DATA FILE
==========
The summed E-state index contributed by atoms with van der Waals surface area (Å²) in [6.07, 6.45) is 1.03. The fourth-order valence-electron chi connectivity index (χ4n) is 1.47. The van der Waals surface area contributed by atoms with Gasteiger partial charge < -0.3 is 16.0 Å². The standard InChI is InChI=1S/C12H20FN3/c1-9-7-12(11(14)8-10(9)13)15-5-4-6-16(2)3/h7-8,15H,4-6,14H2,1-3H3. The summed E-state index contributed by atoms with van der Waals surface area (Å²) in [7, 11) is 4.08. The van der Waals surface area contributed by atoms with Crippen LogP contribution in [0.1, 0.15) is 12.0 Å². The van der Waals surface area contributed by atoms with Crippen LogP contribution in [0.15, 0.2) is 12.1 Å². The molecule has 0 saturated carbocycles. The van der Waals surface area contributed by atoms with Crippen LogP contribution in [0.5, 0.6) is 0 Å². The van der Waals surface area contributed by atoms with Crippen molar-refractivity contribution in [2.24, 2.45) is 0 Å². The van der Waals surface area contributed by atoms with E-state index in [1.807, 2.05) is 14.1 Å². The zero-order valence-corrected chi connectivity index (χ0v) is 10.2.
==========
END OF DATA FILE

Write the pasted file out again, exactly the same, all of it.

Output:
The summed E-state index contributed by atoms with van der Waals surface area (Å²) in [6.07, 6.45) is 1.03. The fourth-order valence-electron chi connectivity index (χ4n) is 1.47. The van der Waals surface area contributed by atoms with Gasteiger partial charge < -0.3 is 16.0 Å². The standard InChI is InChI=1S/C12H20FN3/c1-9-7-12(11(14)8-10(9)13)15-5-4-6-16(2)3/h7-8,15H,4-6,14H2,1-3H3. The summed E-state index contributed by atoms with van der Waals surface area (Å²) in [7, 11) is 4.08. The van der Waals surface area contributed by atoms with Crippen LogP contribution in [0.1, 0.15) is 12.0 Å². The van der Waals surface area contributed by atoms with Crippen LogP contribution in [0.15, 0.2) is 12.1 Å². The molecule has 0 saturated carbocycles. The van der Waals surface area contributed by atoms with Crippen LogP contribution in [0.5, 0.6) is 0 Å². The van der Waals surface area contributed by atoms with Crippen molar-refractivity contribution in [2.24, 2.45) is 0 Å². The van der Waals surface area contributed by atoms with E-state index in [1.807, 2.05) is 14.1 Å². The zero-order valence-corrected chi connectivity index (χ0v) is 10.2.